Wednesday, October 10, 2012

Inertia supports Baumol's disease

Steven Perlstein recently wrote a column for the Washington Post reminding us of a theory expounded by economists William Baumol and William Bowen, which has become known as "Baumol's Disease."  The idea, in short, is that there are some activities in society (like auto manufacturing and food production) that are subject to productivity improvements, and there are others (like education and doctoring) that are not as amenable to productivity improvements.  Everything else being equal, then, the percentage of a nation's spending that is devoted to the former will decline over time, while the percentage devoted to the latter will increase over time.

Baumol's theory was not the basis for my column a few days ago, in which I suggested that health care spending is likely to continue to rise in the developed nations.  I did suggest to a friend, though, that Baumol's idea might support the same type of conclusion.  He responded persuasively (to me at least):

Ahh, my theory is a little different, and I very much disagree that, "It’s hard, if not impossible, for them [education and health care] to be produced more efficiently". My theory is that costs escalate in higher ed and health care because the traffic will bear it--what would you not do for the health and education of your family? Providers have taken advantage of that to escalate costs and transfer wealth, and organized their value chains to maximize that transfer. It's very clear in higher ed: The colleges that you and I attended are far different, far costlier, and offer no better an education than 40 years ago. And while lifespan is longer, we are using greater and greater inputs of resources to eke out very small gains in outcomes, with huge variability and enormous non-value-added time, materials, personnel, etc. So no, I'm not buying the notion that "it will always take 23 minutes to play a sonata."

I agree with my friend because I have seen what happens when hospitals focus on providing a higher quality product.  If you do it well--improving quality and safety by reorganizing work in a thoughtful manner, relying on the thoughts and guidance of the front-line staff--there is a virtuous cycle with efficiency.  Waste is driven out of the system. Recall that my conclusion included this paragraph:

In all jurisdictions, the ability to deliver better value care will ultimately depend on the redesign of work in hospitals to improve quality and increase efficiency, whether by Lean principles or otherwise.  Unfortunately, this kind of approach will only be adopted by a small percentage of institutions.  It takes vision and leadership commitment, which are generally lacking in the industry.

So, Baumol is right, but he is wrong.  He is right that, as long as productivity gains do not occur in health care, its share of the national budget will grow.  He's wrong  if he thinks that the lack of productivity gains is immutable.  It is not immutable, but it is subject to a terrible degree of inertia.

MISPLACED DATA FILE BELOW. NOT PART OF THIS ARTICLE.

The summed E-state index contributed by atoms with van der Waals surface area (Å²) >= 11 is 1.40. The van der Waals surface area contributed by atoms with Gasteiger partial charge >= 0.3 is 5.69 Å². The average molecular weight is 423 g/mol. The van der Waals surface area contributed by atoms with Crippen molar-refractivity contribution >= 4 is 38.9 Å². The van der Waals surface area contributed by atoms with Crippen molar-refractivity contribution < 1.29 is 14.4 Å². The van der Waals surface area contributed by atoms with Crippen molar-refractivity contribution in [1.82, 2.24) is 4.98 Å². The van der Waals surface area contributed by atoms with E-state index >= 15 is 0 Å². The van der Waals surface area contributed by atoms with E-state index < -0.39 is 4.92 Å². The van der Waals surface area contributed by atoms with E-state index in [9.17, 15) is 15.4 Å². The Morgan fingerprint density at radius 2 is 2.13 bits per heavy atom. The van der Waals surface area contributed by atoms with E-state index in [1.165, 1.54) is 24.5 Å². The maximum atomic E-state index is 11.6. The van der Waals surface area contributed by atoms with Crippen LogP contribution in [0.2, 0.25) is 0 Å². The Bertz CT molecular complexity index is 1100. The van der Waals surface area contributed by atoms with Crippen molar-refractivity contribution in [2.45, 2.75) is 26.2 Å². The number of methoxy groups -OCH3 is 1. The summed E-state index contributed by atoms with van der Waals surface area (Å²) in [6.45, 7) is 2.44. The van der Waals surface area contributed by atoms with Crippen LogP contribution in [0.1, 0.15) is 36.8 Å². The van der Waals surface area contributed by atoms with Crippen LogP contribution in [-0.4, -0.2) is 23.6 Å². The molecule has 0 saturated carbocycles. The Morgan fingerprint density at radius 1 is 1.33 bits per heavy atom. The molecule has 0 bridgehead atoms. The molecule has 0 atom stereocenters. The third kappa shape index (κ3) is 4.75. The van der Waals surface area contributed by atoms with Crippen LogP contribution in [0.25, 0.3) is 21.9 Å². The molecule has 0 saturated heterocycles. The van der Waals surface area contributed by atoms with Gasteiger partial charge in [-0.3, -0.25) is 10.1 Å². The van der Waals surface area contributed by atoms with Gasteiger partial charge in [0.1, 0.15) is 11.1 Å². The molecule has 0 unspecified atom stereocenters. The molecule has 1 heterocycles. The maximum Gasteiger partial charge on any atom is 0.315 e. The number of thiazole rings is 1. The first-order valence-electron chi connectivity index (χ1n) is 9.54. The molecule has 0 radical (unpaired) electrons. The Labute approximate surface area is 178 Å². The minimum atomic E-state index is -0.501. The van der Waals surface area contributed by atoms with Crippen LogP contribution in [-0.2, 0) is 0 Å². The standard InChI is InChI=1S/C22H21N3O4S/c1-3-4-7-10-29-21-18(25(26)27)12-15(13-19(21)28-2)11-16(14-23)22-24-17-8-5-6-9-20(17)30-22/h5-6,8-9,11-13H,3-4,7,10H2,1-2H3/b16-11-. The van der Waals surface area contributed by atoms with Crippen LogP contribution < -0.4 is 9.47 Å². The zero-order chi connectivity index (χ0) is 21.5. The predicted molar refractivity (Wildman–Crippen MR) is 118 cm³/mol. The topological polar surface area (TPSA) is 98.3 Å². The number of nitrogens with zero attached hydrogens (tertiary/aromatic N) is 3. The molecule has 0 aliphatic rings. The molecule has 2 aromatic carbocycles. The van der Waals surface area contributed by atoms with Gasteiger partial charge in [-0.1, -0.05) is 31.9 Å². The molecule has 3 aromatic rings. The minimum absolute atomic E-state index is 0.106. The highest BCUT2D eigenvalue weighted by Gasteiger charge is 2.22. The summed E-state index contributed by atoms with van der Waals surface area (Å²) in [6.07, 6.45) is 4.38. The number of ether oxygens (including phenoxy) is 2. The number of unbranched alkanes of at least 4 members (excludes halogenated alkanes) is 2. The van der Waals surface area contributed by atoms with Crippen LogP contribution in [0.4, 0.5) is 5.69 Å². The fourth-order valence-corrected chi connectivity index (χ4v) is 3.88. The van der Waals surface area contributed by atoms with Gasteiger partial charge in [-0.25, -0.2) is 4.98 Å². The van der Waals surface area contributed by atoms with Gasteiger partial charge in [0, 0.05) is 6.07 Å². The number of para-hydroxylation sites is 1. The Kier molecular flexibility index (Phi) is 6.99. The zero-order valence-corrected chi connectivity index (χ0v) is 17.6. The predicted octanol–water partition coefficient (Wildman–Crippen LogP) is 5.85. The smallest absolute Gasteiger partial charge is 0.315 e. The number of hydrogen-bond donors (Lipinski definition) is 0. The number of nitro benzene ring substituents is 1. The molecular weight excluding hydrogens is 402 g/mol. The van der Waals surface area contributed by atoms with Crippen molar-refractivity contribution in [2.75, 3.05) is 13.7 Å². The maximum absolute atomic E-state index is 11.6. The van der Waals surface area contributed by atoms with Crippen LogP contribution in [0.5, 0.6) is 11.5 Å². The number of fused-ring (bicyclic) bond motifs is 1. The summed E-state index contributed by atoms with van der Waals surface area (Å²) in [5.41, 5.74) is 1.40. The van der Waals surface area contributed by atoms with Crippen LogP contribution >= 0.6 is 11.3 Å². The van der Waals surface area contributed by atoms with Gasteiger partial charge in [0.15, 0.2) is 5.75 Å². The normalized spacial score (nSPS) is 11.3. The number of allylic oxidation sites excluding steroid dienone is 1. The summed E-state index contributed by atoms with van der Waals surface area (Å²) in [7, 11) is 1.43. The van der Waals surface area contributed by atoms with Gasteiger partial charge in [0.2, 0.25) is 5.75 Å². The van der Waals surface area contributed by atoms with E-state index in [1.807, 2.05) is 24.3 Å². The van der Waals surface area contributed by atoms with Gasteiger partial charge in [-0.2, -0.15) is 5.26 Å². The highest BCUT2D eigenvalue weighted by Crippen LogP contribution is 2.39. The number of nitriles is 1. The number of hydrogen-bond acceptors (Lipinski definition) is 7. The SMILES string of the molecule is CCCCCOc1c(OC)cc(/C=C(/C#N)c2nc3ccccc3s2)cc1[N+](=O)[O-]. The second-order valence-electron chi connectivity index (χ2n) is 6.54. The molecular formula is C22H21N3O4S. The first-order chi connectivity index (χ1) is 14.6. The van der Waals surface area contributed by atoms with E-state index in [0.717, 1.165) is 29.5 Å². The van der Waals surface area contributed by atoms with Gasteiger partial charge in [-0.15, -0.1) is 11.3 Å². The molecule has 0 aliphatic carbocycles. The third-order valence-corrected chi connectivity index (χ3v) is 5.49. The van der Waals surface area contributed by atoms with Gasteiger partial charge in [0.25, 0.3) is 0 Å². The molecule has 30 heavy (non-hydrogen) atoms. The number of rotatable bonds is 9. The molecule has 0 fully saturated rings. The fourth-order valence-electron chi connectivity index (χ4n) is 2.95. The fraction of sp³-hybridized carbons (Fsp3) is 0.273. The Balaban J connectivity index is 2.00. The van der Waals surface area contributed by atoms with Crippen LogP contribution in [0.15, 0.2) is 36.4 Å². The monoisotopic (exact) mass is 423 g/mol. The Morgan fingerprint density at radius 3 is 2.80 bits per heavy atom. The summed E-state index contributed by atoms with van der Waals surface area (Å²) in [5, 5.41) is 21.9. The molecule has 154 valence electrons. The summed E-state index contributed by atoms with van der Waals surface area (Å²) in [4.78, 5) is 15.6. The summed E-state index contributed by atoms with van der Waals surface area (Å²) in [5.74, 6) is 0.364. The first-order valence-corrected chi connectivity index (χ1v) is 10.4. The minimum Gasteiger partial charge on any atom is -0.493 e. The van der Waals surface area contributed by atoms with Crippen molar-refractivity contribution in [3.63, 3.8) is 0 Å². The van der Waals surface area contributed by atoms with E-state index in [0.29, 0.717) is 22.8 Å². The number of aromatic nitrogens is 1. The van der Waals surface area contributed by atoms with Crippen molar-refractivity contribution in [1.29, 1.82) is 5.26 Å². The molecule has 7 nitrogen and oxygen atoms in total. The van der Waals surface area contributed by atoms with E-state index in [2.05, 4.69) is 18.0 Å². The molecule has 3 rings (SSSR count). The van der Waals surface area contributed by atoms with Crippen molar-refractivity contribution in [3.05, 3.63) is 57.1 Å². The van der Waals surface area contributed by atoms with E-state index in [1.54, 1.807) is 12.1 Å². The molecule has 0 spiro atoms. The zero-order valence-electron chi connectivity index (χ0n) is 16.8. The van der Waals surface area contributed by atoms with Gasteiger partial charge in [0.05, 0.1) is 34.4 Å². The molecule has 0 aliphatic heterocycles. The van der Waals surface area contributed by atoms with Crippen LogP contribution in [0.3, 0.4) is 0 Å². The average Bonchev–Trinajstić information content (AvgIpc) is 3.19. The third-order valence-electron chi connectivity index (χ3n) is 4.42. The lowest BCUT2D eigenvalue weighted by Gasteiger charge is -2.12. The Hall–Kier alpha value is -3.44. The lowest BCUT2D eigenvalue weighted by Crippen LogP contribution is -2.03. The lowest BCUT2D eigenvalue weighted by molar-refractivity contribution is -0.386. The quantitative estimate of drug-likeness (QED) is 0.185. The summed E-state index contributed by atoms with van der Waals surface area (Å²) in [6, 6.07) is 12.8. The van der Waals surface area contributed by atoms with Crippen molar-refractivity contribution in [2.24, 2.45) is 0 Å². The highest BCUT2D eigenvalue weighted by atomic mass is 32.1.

Gary Nissen said...

Paul, I strongly agree with your friend, regarding "the traffic will bear it". I also see another slight spin -- in healthcare anyway, the decision makers (providers and patients) don't apply pressure to prices, and insurers don't have the power or will to do it either. This leads to higher prices and more services (sometimes unnecessary or ineffective).


Barry Carol said...

First, I wonder why prices per service, test or procedure are so much higher for U.S. hospital based care compared to the same care in developed other countries. Are U.S. hospital costs per licensed bed really that much higher and, if so, why?

Second, there are at least four cultural issues that drive up U.S. healthcare costs well beyond what they should be in my opinion. They are:

1. Executing a living will or advance directive and talking to one’s spouse and adult children about what care you want and don’t want in an end of life situation could eliminate a lot of futile and unwanted care at the end of life but 75% of us don’t do it.

2. A culture of litigiousness that makes too many people want to sue someone in the event of an unfortunate outcome even if the doctors and the hospital did nothing wrong. This results, in turn, in defensive medicine that pervades the medical culture.

3. A culture of fraud among too many providers that bills for everything from services never provided to unnecessary care to inappropriate upcoding.

4. A culture of opacity between insurers and providers that precludes the disclosure of actual contract reimbursement rates to both patients and referring doctors. Inefficiency is easy to sustain when price discovery is impossible and when someone else (the taxpayer or an insurer) is paying the bill.

Tom said...

Education and healthcare are largely paid for through wealth distribution using the tax code. Because we artificially decrease the price to the consumer of education and health care the demand and therefore the overall cost are both artificially high. There is little innovation in healthcare and education because there is no reason to innovate - the market is secured by propped up demand for the service. Until this dynamic changes neither industry will change.